The Lawyer’s new China Elite report contains the most detailed research available on the PRC legal market and contains unparalleled insight into the country's leading law firms. They vary in size, practice focus and geographic coverage, but they all share one common quality – ambition... Read more
This year, The Lawyer’s annual ranking of the largest UK law firms by turnover is available as an interactive, digital benchmarking tool. For the first time this will allow you to manipulate each data set against the metrics of your choice.
Who’d be a magic circle lawyer? Your profits are tumbling, your market share is dwindling and you can’t even fill out a questionnaire.
This week The Lawyer releases the results of its first-ever in-depth HR survey. Coinciding with the end of the consultation period for the Department of Trade and Industry’s ‘Accounting for People’ project, which considered best practice in human capital reporting, it’s a timely publication. But just as noticeable as the drop in revenues suffered by the magic circle this year is the absence of Clifford Chance, Linklaters and Allen & Overy from the survey.
Congratulations to Freshfields for being the sole premier league member to prove that it takes HR issues as seriously as the Government.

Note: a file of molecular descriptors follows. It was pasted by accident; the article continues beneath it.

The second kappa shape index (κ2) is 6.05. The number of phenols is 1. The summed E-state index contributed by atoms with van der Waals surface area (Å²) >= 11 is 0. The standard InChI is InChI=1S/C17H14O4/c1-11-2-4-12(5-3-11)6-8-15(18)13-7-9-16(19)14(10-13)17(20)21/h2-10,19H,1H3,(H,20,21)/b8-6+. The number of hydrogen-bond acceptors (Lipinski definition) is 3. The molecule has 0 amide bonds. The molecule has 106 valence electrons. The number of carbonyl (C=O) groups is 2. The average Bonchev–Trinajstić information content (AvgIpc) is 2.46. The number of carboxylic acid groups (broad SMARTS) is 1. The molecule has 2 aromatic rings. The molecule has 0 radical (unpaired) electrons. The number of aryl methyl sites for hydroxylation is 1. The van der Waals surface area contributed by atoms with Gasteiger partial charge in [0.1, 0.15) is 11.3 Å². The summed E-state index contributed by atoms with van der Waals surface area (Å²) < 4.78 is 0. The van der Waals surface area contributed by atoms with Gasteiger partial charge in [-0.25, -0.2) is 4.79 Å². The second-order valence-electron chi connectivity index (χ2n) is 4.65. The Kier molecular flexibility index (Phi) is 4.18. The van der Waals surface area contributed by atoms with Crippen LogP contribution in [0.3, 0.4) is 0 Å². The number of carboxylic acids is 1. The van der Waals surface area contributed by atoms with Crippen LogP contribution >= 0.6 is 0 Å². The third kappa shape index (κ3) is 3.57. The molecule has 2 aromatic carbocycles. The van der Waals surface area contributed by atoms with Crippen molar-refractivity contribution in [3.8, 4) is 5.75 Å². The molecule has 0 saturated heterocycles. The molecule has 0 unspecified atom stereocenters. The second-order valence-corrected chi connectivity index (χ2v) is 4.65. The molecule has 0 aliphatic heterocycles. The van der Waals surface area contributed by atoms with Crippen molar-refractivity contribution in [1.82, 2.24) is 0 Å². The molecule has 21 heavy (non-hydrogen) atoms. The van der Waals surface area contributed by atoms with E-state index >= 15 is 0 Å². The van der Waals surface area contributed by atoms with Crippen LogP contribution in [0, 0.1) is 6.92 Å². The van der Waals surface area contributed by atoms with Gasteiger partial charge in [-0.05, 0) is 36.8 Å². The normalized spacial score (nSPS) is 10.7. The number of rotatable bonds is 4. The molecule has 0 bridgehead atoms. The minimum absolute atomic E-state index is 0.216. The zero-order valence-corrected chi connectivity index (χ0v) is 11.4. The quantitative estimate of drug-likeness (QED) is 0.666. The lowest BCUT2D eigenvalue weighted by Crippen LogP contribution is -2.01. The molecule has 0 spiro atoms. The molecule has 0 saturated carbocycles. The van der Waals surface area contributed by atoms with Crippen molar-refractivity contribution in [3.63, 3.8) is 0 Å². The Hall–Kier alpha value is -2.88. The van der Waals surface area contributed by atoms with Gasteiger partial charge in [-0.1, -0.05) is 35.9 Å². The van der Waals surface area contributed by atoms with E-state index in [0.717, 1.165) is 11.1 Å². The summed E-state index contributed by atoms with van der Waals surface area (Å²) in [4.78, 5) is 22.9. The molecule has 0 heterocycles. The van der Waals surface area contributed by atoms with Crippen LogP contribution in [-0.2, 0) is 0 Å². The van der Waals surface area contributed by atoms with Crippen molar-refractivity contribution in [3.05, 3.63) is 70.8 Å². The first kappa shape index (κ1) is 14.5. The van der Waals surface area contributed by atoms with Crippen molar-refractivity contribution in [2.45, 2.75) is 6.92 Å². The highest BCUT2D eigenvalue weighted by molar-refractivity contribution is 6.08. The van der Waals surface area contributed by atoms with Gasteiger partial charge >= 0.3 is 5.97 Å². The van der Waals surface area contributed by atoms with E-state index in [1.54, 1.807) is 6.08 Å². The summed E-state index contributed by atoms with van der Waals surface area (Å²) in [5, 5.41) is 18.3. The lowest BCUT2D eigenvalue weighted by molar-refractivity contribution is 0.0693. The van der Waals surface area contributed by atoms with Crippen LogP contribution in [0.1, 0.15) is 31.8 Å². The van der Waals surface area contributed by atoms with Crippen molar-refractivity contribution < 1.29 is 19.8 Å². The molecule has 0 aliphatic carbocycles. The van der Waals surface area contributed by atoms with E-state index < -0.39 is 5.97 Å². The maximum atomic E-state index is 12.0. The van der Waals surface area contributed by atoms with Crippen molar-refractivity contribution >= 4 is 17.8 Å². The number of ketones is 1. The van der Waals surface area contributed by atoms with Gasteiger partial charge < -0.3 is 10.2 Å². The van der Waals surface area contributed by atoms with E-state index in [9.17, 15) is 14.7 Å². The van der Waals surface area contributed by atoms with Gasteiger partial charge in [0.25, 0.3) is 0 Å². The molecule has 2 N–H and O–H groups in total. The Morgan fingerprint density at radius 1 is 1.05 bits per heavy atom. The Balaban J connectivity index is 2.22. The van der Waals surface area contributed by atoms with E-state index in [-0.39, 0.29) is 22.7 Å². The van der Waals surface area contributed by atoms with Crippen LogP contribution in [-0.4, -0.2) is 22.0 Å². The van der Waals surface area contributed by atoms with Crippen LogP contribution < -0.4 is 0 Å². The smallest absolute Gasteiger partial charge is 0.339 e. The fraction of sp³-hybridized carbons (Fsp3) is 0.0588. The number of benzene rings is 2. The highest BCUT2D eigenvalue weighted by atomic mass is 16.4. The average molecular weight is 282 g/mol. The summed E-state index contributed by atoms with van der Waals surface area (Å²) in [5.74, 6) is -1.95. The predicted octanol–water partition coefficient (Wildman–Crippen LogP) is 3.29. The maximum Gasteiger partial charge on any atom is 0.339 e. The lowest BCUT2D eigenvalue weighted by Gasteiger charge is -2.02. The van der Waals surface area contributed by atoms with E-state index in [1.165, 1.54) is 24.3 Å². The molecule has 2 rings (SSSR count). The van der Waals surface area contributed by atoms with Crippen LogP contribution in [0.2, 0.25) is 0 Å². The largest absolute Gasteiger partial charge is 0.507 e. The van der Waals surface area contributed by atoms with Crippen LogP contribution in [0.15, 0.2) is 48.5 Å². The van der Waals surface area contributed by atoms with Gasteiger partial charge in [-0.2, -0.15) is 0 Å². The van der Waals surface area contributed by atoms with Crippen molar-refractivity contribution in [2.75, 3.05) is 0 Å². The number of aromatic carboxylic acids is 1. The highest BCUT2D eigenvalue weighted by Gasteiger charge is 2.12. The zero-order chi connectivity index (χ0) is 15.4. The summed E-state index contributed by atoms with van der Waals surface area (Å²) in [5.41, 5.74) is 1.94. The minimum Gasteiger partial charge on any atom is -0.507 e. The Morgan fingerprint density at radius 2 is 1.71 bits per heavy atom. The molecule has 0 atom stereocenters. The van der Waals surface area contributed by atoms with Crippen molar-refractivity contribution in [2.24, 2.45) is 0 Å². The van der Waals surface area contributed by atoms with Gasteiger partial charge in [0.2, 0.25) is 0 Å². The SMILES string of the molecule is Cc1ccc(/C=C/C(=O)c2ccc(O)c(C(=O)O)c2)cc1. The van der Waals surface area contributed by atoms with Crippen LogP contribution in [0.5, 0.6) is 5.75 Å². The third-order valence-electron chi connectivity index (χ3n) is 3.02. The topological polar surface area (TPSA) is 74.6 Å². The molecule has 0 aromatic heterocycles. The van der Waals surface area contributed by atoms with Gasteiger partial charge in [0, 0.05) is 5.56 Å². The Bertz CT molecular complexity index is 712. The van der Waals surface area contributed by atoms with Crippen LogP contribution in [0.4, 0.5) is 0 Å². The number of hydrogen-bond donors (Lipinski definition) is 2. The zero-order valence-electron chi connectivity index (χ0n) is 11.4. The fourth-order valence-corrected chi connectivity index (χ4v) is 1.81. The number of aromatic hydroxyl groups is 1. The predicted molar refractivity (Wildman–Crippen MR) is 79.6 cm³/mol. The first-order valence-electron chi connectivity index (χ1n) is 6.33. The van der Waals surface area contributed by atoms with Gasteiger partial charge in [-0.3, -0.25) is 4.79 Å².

It’s worth comparing the attitude of firms that refused information with some of those that could be bothered; firms that, it could be said, seem to place more emphasis on transparency and the well-being of its people than others we could name. Well over 50 firms responded to the request for information on HR issues, which ranged from salary rates to benefits to appraisals. And it threw up some fascinating results.
Nottingham’s Browne Jacobson, for example, discontinued its general bonus system last year in favour of a partner-only wedge, which ranges from £5,000 to £30,000. And Fladgate Fielder has run an annual bonus-linked self-appraisal system since 2003. Launched in the property group, it is now going to be rolled out to the rest of the firm.
Training opportunities on the whole are excellent at most of the firms that responded (we can only guess at those in the magic circle). Landwell was the only firm to say it ran a mentoring system for assistants, but the growth of the 360° review suggests that there are plenty of avenues open to assistants to make their views known.
We would be failing in our duty, however, to let this opportunity pass without highlighting some of the most crucial facts to emerge from the survey: perks. Lovells, for example, includes an onsite chiropody service and discounts to theme parks. Or Olswang’s quarterly massage. And who could forget Pannone & Partners’ Christmas shopping day, summer family barbecue, bonus Christmas holiday and – wait for it – cakes.
It’s not all Victoria sponges, though, and if you’re an assistant looking to move, we can’t tell you absolutely the best places to work. But we can suggest a few to avoid.